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From Poetry Magazine

Landay: Anonymous Scrap of Song

By Lindsay Garbutt
© Seamus Murphy

© Seamus Murphy

My body belongs to me;
to others its mastery.

It’s become a kind of tradition over the past several years for Poetry to publish an annual translation issue. This year we did something a bit different; our June issue is devoted entirely to landays—oral folk couplets that have been composed by and circulated among Pashtun women for centuries. Eliza Griswold, the poet and journalist who gathered the poems, provides notes on the the couplets’ references, their history, and the women who recited them. The landays are accompanied by photographs taken by Seamus Murphy over several visits to Afghanistan between November 1994 and December 2012.

Since this is a particularly special issue, it appears in a unique format on our web site, thanks to the wonderful work of our web producer, Nuria. Check out the poems, photographs, and commentary here.

Daughter, in America the river isn’t wet.
Young girls learn to fill their jugs on the internet.

While we’re excited about the issue itself, we thought a blog post might be useful to highlight all the related material you can find online. If, for example, you want to know what landays sound like in the original Pashto, you can hear them recited in Seamus’s film Snakes, which also gives greater context to his photographs. To learn more about how Eliza and Seamus carried out this “investigative poetry,” and to hear some of their favorite poems, listen to this month’s magazine podcast.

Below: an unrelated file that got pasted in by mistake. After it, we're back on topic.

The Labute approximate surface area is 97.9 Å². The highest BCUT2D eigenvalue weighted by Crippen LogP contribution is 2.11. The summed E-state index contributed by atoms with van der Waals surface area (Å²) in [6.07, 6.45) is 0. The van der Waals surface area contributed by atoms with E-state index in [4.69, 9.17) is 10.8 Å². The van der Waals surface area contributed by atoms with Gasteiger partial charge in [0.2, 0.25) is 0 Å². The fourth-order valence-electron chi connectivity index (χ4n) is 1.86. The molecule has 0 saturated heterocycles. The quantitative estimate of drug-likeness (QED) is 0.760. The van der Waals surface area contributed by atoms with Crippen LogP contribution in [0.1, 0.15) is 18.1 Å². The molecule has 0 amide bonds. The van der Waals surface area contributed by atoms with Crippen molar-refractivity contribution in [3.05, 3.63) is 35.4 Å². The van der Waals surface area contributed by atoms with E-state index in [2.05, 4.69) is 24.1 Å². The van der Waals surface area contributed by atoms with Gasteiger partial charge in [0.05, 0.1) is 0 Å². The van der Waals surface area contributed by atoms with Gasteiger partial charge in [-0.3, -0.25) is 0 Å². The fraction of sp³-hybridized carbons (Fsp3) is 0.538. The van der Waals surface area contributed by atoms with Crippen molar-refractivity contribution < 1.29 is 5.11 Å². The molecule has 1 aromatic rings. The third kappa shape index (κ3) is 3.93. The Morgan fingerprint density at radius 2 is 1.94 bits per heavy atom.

Photographs © Seamus Murphy

Photographs © Seamus Murphy

Living in Chicago or planning a visit? Be sure to stop by our building. Our latest exhibition, Shame Every Rose, just opened. It presents Seamus Murphy’s photographs in pairs resembling the two-line couplets. Many of the images do not appear in the magazine or online, so you’ll want to see them in person.

O darling, you’re American in my eyes.
You are guilty; I apologize.

Wondering what story lies behind the photograph of the woman with the knife? We wondered, too! Seamus talks about the circumstances of that shot at the end of this narrated slideshow on the PBS web site.

Eliza Griswold explains how landays allow women “to be very outspoken, but not to own the authorship of that statement,” and much more, in an interview with the PBS NewsHour.

That’s probably enough to get you through the month. Keep your eyes open next spring when Farrar, Straus & Giroux will publish these poems in I Am the Beggar of the World: Landays from Contemporary Afghanistan.

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Posted in From Poetry Magazine on Monday, June 24th, 2013 by Lindsay Garbutt.